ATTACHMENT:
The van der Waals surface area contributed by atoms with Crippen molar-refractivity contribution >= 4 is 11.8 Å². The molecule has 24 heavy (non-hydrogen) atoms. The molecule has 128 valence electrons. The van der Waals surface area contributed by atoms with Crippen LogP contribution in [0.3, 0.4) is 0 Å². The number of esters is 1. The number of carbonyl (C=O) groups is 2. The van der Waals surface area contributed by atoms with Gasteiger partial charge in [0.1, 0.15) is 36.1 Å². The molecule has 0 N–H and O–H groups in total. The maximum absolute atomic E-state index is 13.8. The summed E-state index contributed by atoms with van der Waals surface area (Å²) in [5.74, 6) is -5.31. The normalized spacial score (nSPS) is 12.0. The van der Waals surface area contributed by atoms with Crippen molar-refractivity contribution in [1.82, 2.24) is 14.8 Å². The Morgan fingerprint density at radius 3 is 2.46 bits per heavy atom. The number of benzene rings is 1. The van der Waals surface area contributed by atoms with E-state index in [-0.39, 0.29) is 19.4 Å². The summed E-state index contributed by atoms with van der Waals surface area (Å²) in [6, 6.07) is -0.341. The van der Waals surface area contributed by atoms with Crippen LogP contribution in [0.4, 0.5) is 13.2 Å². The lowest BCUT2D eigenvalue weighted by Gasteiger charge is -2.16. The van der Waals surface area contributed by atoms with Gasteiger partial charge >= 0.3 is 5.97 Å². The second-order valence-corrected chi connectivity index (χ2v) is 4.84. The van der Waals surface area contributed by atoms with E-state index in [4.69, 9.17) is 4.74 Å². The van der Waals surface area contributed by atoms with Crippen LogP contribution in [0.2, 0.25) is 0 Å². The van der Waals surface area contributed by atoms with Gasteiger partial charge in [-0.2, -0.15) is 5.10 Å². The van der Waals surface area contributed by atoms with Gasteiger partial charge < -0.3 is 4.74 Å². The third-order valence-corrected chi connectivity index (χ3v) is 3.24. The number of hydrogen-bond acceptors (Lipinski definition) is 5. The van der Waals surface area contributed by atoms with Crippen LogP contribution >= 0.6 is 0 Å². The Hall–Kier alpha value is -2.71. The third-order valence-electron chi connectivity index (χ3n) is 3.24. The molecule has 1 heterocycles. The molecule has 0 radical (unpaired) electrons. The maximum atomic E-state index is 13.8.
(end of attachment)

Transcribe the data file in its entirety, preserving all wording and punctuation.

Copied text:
The van der Waals surface area contributed by atoms with Crippen molar-refractivity contribution >= 4 is 11.8 Å². The molecule has 24 heavy (non-hydrogen) atoms. The molecule has 128 valence electrons. The van der Waals surface area contributed by atoms with Crippen LogP contribution in [0.3, 0.4) is 0 Å². The number of esters is 1. The number of carbonyl (C=O) groups is 2. The van der Waals surface area contributed by atoms with Gasteiger partial charge in [0.1, 0.15) is 36.1 Å². The molecule has 0 N–H and O–H groups in total. The maximum absolute atomic E-state index is 13.8. The summed E-state index contributed by atoms with van der Waals surface area (Å²) in [5.74, 6) is -5.31. The normalized spacial score (nSPS) is 12.0. The van der Waals surface area contributed by atoms with Crippen molar-refractivity contribution in [1.82, 2.24) is 14.8 Å². The Morgan fingerprint density at radius 3 is 2.46 bits per heavy atom. The number of benzene rings is 1. The van der Waals surface area contributed by atoms with E-state index in [-0.39, 0.29) is 19.4 Å². The summed E-state index contributed by atoms with van der Waals surface area (Å²) in [6, 6.07) is -0.341. The van der Waals surface area contributed by atoms with Crippen LogP contribution in [0.4, 0.5) is 13.2 Å². The lowest BCUT2D eigenvalue weighted by Gasteiger charge is -2.16. The van der Waals surface area contributed by atoms with Gasteiger partial charge >= 0.3 is 5.97 Å². The second-order valence-corrected chi connectivity index (χ2v) is 4.84. The van der Waals surface area contributed by atoms with E-state index in [4.69, 9.17) is 4.74 Å². The van der Waals surface area contributed by atoms with Crippen LogP contribution in [0.2, 0.25) is 0 Å². The van der Waals surface area contributed by atoms with Gasteiger partial charge in [-0.2, -0.15) is 5.10 Å². The van der Waals surface area contributed by atoms with Gasteiger partial charge < -0.3 is 4.74 Å². The third-order valence-corrected chi connectivity index (χ3v) is 3.24. The number of hydrogen-bond acceptors (Lipinski definition) is 5. The van der Waals surface area contributed by atoms with Crippen LogP contribution >= 0.6 is 0 Å². The Hall–Kier alpha value is -2.71. The third-order valence-electron chi connectivity index (χ3n) is 3.24. The molecule has 1 heterocycles. The molecule has 0 radical (unpaired) electrons. The maximum atomic E-state index is 13.8.